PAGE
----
Real Estate Resume: Writing Tips and Ideas for 2023

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Writing an outstanding real estate resume is like trying to build the perfect home - you want to have room for everything, but rarely there is the space to do so.

Who wouldn’t want to have an extra guest room or a hobby room? Or an extra box on the resume to show off your accomplishments?

Just like it's crucial to have a bathroom in your home, there are a few key pieces of real estate you must add to your resume.

Even if you lack the experience.

Remember - every first-time homeowner needs certain bare necessities. And they need to look appealing.

What about senior real estate specialists? They are like a family looking to upsize.


Because they:

  • have lots of clutter which they are proud of
  • find it difficult to select which assets are the most important pieces

So, how do you go about building one from scratch? Regardless of your level of expertise.

As with real estate, you’ll soon find that location, location, location is key. And substance, of course!

Keep on reading to find out.

Here is what our extensive guide will teach you

  • Which resume format is preferable for a real estate resume
  • How to frame your resume even with little to no work experience
  • What information hiring managers are on the lookout for
  • How to describe transferable skills from previous job positions
  • How to balance the hard and soft skills on your resume
  • Which qualification are in demand for specific real estate positions

How to map out a quality real estate resume

Real estate agent, broker, and realtor - what is the difference?

For many, there isn’t much of a distinction. They can be used interchangeably and mean, more or less, the same thing.

But you know this isn’t true. And why is this important?

Because sometimes even recruiters mix them up, too. This is your reminder to always research what the position in the job ad entails.

And most importantly - tailor your resume to the listed requirements. Let hiring managers know you’ve actually read their job offer.

After you familiarize yourself with the job ad, it’s time to choose the best format and layout for your resume.

These depend on your employment history and level of expertise.

If you want to boast a rich career, then it’s a no-brainer - use the reverse-chronological resume.

Start with your most recent position and duties. When tracing your career, go back no further than a decade. Showcase how your skills have developed over time.

If you have little experience, the functional skill-based resume is your best option. It is also ideal for when you're switching careers.


Its purpose is to emphasize your diverse skills and how you’ve acquired them. What’s more, you can hint at how your skills can benefit your potential employer should they hire you.

No matter which format you select, there are a few key segments which must be present in all cases.

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Rudimentary sections for your real estate resume:

  • A header to list all your contact information and links to a professional portfolio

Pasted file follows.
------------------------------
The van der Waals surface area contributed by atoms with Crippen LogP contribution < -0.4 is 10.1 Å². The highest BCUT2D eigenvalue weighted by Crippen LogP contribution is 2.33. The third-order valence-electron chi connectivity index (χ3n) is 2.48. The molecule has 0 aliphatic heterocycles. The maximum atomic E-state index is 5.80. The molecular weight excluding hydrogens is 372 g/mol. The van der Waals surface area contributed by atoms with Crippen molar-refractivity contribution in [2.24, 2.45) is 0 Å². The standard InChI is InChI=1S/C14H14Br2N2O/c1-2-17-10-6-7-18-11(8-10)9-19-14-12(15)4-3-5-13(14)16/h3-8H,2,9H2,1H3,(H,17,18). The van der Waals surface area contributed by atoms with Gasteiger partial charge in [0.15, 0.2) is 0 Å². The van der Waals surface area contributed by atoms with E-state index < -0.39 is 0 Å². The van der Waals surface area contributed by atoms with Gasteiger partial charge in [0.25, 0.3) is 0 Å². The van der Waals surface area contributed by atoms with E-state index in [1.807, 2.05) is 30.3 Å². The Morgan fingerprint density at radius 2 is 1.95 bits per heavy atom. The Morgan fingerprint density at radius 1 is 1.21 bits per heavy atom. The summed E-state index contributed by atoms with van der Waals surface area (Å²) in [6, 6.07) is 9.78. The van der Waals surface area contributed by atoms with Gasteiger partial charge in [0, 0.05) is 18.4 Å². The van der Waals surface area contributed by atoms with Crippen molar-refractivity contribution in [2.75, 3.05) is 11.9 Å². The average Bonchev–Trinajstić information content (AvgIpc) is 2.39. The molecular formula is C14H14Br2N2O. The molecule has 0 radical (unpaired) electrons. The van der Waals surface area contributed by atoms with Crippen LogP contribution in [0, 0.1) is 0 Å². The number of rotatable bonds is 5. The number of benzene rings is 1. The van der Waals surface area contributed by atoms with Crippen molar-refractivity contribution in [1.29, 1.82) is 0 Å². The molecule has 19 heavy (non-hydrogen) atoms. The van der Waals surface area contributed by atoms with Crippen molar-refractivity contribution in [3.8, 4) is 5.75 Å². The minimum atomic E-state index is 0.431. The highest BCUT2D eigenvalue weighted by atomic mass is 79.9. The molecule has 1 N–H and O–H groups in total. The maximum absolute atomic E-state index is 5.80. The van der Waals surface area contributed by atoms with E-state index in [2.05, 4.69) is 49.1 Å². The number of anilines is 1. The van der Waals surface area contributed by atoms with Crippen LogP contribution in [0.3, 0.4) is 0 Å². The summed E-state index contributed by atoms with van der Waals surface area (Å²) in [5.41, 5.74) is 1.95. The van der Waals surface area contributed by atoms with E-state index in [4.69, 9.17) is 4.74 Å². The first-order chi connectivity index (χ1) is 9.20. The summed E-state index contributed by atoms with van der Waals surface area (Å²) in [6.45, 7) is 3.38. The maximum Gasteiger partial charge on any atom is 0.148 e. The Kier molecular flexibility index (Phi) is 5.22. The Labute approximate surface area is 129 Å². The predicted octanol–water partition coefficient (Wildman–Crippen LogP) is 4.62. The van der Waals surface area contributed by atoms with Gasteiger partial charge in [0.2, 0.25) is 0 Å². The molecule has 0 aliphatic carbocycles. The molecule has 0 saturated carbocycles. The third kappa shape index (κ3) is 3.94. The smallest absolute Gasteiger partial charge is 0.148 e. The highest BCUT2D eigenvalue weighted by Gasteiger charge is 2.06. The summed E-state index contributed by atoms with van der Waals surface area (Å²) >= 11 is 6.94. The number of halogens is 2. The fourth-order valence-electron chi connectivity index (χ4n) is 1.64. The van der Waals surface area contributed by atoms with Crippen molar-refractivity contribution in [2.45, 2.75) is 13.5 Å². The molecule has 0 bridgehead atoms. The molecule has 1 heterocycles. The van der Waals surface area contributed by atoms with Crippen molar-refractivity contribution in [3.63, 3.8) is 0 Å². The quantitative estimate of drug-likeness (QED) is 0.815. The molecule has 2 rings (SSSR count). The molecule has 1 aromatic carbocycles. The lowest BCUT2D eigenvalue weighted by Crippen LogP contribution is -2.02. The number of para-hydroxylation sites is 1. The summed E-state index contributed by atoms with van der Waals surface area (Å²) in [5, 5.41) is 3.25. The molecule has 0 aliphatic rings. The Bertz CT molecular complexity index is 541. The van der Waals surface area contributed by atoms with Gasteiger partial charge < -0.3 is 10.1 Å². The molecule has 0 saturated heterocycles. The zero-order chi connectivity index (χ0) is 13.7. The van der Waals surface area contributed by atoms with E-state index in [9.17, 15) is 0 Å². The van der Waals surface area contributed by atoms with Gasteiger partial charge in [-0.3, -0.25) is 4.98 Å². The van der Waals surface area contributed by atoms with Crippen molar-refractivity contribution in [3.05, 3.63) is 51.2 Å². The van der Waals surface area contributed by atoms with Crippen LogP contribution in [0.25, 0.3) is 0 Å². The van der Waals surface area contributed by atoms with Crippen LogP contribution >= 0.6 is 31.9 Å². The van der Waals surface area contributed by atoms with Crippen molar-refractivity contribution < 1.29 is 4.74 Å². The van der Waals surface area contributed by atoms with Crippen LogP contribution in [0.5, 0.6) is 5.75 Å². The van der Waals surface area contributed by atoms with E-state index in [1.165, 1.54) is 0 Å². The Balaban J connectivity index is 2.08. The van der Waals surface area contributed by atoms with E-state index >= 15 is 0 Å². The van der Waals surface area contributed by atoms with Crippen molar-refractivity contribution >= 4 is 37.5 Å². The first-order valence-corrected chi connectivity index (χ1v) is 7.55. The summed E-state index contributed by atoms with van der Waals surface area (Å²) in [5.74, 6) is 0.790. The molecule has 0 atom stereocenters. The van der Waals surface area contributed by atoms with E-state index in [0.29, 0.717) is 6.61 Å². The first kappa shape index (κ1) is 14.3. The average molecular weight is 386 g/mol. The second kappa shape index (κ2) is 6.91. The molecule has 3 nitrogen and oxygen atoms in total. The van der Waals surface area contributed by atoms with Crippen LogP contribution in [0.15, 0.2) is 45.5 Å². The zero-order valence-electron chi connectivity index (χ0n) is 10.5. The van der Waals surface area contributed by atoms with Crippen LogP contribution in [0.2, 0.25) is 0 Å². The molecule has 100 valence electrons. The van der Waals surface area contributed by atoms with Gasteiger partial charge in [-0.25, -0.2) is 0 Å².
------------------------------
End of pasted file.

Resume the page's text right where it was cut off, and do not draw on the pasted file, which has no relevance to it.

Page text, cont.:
• A resume summary (objective) to highlight your biggest accomplishments
  • An experience section to outline your work history and career progression
  • A skills box to show you have a variety of both soft and hard skills
  • An education and certificates section to prove you have the necessary qualifications

We’ve got the general lay of the land. Now, what about the substance?

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What hiring manager really want to see in your resume:

  • Can you work flexible hours to accommodate clients? What if a client has an unusual working schedule?
  • How do you keep yourself on top of real estate market trends?
  • What do you do to attract more customers?
  • What is your methodology when working with first-time buyers?
  • Do you have experience discussing different types of properties? What types?
  • How knowledgeable are you about property legislation? What about contract law?

There are many facets to the real estate industry. Showing you have a firm grasp on what it takes to be an outstanding professional is what it takes to be hired.

The resume header: winning recruiters on your side from the get-go

Hiring managers want to see if you can make a good first impression. Not only with them, but with customers, too.

After all, customers rely on real estate professionals who work for their benefit. And this involves great attention to detail.

Can recruiters infer this from the resume header? Of course.

2 Real Estate Resume Header Examples

Let’s look at the following sample:

Marley Welch
Real Estate Agent
San Francisco

There are some obvious mistakes - Marley states he is based in San Francisco, but doesn’t specify the state.

Everyone knows San Francisco is located in California. This isn’t about facts. It’s about not looking sloppy and unprofessional.

Also, real estate professionals are always on the go. Yes, listing a phone number is good. But Marley needs to include at least one more method of communication.

Oftentimes, customers don’t have the luxury to make phone calls during working hours. Recruiters take this into account.

Leave an email, a link to your LinkedIn profile or a company website.

These are a good segue to showing more of your work projects. You know, without overcrowding your resume with clutter.